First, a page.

The 4,000-year-old Quernhow burial mound, which was obliterated by the upgrading of the A1(M), has been marked with a plaque and stone by the Quernhow Café, near Ainderby Quernhow, by the Highways Agency. Archaeologists say the site was “of primary importance in prehistoric times” as it stood on the plain between the three great henges of Thornborough to the north and those on Hutton Moor to the south, accompanied by a number of other tumuli nearby. When it was unearthed in the 1950s, archaeologists found an imposing flat-topped stone cairn with four small pits in its centre, a number of small cremations and broken remains of pottery, human bones and foods vessels. Near the centre of the cairn, which was initially damaged by roadworks in the 1950s, was a “curious four poster” of upright stones placed near to its north, south, east and west points.

Full article here.


An archaeologists’ camp sits beneath a recently excavated Buddhist monastery at Mes Aynak, Afghanistan. Source Wikimedia Commons. Copyright holder Jerome Starkey
The Khaleej Times reports on the 20 November that the ancient Buddhist site of Mes Aynak  in Logar Province, Afghanistan is threatened by mining activity –
Huge riches lie buried below the dusty plains and mountains of Afghanistan – both mineral wealth and historical treasures accumulated over thousands of years. As the country seeks to build a prosperous and peaceful future after more than 30 years of war, it is facing a dilemma between exploiting the resources that can make it rich and preserving its archaeological heritage.
At Mes Aynak, an ancient Buddhist site around 50 kilometres (30 miles) from Kabul, the Afghan government has chosen: in 2007 the China Metallurgical Group Corporation (MCC) successfully bid for the rights to lease the area for 30 years and exploit an 11.5 million tonne copper ore deposit. The fourth-century site, home to ancient villages, temples and Buddhist statues, faces destruction as the mine project progresses.

Detail of a seated Buddha at Mes Aynak. If you feel strongly about this threatened site please consider signing The Petition to Save Mes Aynak 

Full article here.


The Heritage Trust is one year old today.
Wondering how we might mark the occasion we thought the following photo and the poem by John Ormond (possibly dedicated  to Alexander Thom) sums up much of what we, at The Heritage Trust, hold dear and strive to promote and preserve. We hope both the photo and the poem will resonate with our readers, while at the same time thanking them for their continued support, input and encouragement over the last twelve months.
Carreg Samson. Pembrokeshire, Wales
The Heritage Trust
Free to use for non-commercial heritage issues
Ancient Monuments
They bide their time of serpentine
Green lanes, in fields, with railings
Round them and black cows; tall, pocked
And pitted stones, grey, ochre-patched
With moss, lodgings for lost spirits.
Sometimes you have to ask their
Whereabouts. A bent figure, in a hamlet
Of three houses and a barn, will point
Towards the moor. You will find them there,
Aloof lean markers, erect in mud.
Long Meg, Five Kings, Nine Maidens,
Twelve Apostles: with such familiar names
We make them part of ordinary lives.
On callow pasture-land
The Shearers and The Hurlers.
Sometimes they keep their privacy
In public places: nameless slender slabs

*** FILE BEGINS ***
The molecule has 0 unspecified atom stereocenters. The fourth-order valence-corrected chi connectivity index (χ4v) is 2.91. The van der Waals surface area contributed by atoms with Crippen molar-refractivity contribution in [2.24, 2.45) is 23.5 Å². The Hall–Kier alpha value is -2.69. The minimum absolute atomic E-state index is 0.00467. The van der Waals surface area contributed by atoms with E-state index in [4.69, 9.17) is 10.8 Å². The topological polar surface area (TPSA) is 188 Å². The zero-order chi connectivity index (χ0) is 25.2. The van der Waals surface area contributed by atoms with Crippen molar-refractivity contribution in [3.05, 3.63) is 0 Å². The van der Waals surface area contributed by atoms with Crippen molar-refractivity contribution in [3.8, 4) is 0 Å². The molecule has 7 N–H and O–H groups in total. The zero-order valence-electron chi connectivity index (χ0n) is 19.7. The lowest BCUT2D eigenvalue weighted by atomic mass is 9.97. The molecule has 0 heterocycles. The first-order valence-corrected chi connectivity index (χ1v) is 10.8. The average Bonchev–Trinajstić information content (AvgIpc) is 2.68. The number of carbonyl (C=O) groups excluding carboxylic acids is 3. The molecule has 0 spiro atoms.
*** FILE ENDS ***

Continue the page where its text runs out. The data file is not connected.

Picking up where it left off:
Disguised as gate-posts in a hedge; and some,
For centuries on duty as scratching posts,
Are screened by ponies on blank uplands.
Search out the furthest ones, slog on
Through bog, bracken, bramble: arrive
At short granite footings in a plan
Vaguely elliptical, alignments sunk
In turf strewn with sheep’s droppings;
And wonder whether it was this shrunk place
The guide-book meant, or whether
Over the next ridge the real chamber,
Accurate by the stars, begins its secret
At once to those who find it.
Turn and look back. You’ll see horizons
Much like the ones they saw,
The tomb-builders, millennium ago;
The channel scratched by rain, the same old
Sediment of dusk, winter returning.
Dolerite, porphyry, gabbro fired
At the earth’s young heart: how those men
Handled them. Set on back-breaking
Geometry, the symmetries of solstice,
What they awaited we, too, still wait.
Looking for something else, I came once
To a cromlech in a field of barley,
Whoever framed that field had real
Priorities. He sowed good grain
To the tombs doorstep. No path.
Led to the ancient death. The capstone,
Set like a cauldron on three legs,
Was marooned by the swimming crop.
A gust and the cromlech floated,
Motionless at time’s moorings.
Hissing dry sibilance, chafing
Loquacious thrust of seed
This way and that, in time and out
Of it, would have capsized
The tomb. It stayed becalmed.
The bearded foam, rummaged
By wind from the westerly sea-track,
Broke short not over it. Skirted
By squalls of that year’s harvest,
That tomb belonged in that field.
The racing barley, erratically-bleached
Bronze, cross-hatched with gold
And yellow, did not stop short its tide
In deference. It was the barley’s
World. Some monuments move.
John Ormond

Writing in The Los Angeles Times on the 18 November, Louis Sahagun reports on the theft, damage and desecration of 3,500 year old petroglyphs on cliffs in the Eastern Sierra –

BISHOP, Calif. — Ancient hunters and gatherers etched vivid petroglyphs on cliffs in the Eastern Sierra that withstood winds, flash floods and earthquakes for more than 3,500 years. Thieves needed only a few hours to cut them down and haul them away.

Federal authorities say at least four petroglyphs have been taken from the site. A fifth was defaced with deep saw cuts on three sides. A sixth had been removed and broken during the theft, then propped against a boulder near a visitor parking lot. Dozens of other petroglyphs were scarred by hammer strikes and saw cuts.

The region is known as Volcanic Tableland. It is held sacred by Native Americans whose ancestors adorned hundreds of lava boulders with spiritual renderings: concentric circles, deer, rattlesnakes, bighorn sheep, and hunters with bows and arrows. For generations, Paiute-Shoshone tribal members and whites have lived side by side but not together in Bishop. But desecration of the site, which Native Americans still use in spiritual ceremonies, has forced reservation officials and U.S. authorities to come together and ask a tough question: Can further vandalism be prevented?